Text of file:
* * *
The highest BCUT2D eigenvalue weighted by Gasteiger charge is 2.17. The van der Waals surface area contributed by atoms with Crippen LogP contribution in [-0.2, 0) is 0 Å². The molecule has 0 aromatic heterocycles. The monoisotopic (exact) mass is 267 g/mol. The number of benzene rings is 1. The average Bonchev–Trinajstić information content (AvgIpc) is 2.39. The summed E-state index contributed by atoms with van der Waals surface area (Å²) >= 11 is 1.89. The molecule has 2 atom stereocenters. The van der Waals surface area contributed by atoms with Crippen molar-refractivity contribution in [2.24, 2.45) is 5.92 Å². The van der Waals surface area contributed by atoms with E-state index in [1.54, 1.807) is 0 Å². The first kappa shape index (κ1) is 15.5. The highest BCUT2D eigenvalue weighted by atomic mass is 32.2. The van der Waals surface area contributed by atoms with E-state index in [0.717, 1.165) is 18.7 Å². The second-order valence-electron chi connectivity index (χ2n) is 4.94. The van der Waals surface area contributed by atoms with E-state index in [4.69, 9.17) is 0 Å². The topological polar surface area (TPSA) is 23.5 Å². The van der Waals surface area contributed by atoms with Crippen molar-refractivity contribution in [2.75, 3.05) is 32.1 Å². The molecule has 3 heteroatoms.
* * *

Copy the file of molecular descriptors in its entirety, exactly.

The highest BCUT2D eigenvalue weighted by Gasteiger charge is 2.17. The van der Waals surface area contributed by atoms with Crippen LogP contribution in [-0.2, 0) is 0 Å². The molecule has 0 aromatic heterocycles. The monoisotopic (exact) mass is 267 g/mol. The number of benzene rings is 1. The average Bonchev–Trinajstić information content (AvgIpc) is 2.39. The summed E-state index contributed by atoms with van der Waals surface area (Å²) >= 11 is 1.89. The molecule has 2 atom stereocenters. The van der Waals surface area contributed by atoms with Crippen molar-refractivity contribution in [2.24, 2.45) is 5.92 Å². The van der Waals surface area contributed by atoms with E-state index in [1.54, 1.807) is 0 Å². The first kappa shape index (κ1) is 15.5. The highest BCUT2D eigenvalue weighted by atomic mass is 32.2. The van der Waals surface area contributed by atoms with E-state index in [0.717, 1.165) is 18.7 Å². The second-order valence-electron chi connectivity index (χ2n) is 4.94. The van der Waals surface area contributed by atoms with E-state index in [4.69, 9.17) is 0 Å². The topological polar surface area (TPSA) is 23.5 Å². The van der Waals surface area contributed by atoms with Crippen molar-refractivity contribution in [2.75, 3.05) is 32.1 Å². The molecule has 3 heteroatoms.